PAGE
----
'Don't Ask Don't Tell' Repealed by House, Again
The U.S. House of Representatives today voted 250 to 175 (almost straight down party lines) to repeal the ban on openly gay and lesbian soldiers in the U.S. military. This is the second time a repeal has been approved by the House. Previously it was repealed in connection with a defense spending bill, which stalled in the Senate a week ago.
Republicans voting against the bill argued it would put too great a burden on the military. And also, via CNN, that "The United States military is not the YMCA. It's something special," said Rep. Duncan Hunter, R-California, who added, [this is] "a liberal crusade to create a utopia."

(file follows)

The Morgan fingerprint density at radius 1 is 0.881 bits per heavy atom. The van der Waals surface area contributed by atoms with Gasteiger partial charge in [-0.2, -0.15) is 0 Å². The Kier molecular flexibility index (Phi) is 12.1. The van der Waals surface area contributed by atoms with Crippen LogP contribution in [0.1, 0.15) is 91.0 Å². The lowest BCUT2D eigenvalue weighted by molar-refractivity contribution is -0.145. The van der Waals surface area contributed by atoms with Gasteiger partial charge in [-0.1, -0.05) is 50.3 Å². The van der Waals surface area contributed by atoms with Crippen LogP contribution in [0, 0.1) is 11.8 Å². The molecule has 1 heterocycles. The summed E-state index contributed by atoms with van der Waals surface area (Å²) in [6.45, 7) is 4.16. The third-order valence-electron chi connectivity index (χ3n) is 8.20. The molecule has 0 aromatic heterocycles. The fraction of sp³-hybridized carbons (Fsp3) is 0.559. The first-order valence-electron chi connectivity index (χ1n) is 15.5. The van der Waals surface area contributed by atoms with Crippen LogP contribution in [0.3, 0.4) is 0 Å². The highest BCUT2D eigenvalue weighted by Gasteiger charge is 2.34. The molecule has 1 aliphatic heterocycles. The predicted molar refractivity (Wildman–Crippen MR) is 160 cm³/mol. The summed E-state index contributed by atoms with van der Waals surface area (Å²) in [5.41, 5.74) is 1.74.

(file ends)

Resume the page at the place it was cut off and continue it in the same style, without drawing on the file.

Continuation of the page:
Two Republicans will need to join Democratic senators in approving the repeal for it to pass. While several Republicans have expressed support, they want more time to debate -- yet pushing the repeal through becomes less likely once the more conservative incoming Congress is seated the first week of January. The L.A. Times reports that Senate Majority Leader Harry Reid has "promised to bring the House bill to the Senate floor, suggesting he may keep lawmakers in session through the weekend and beyond."
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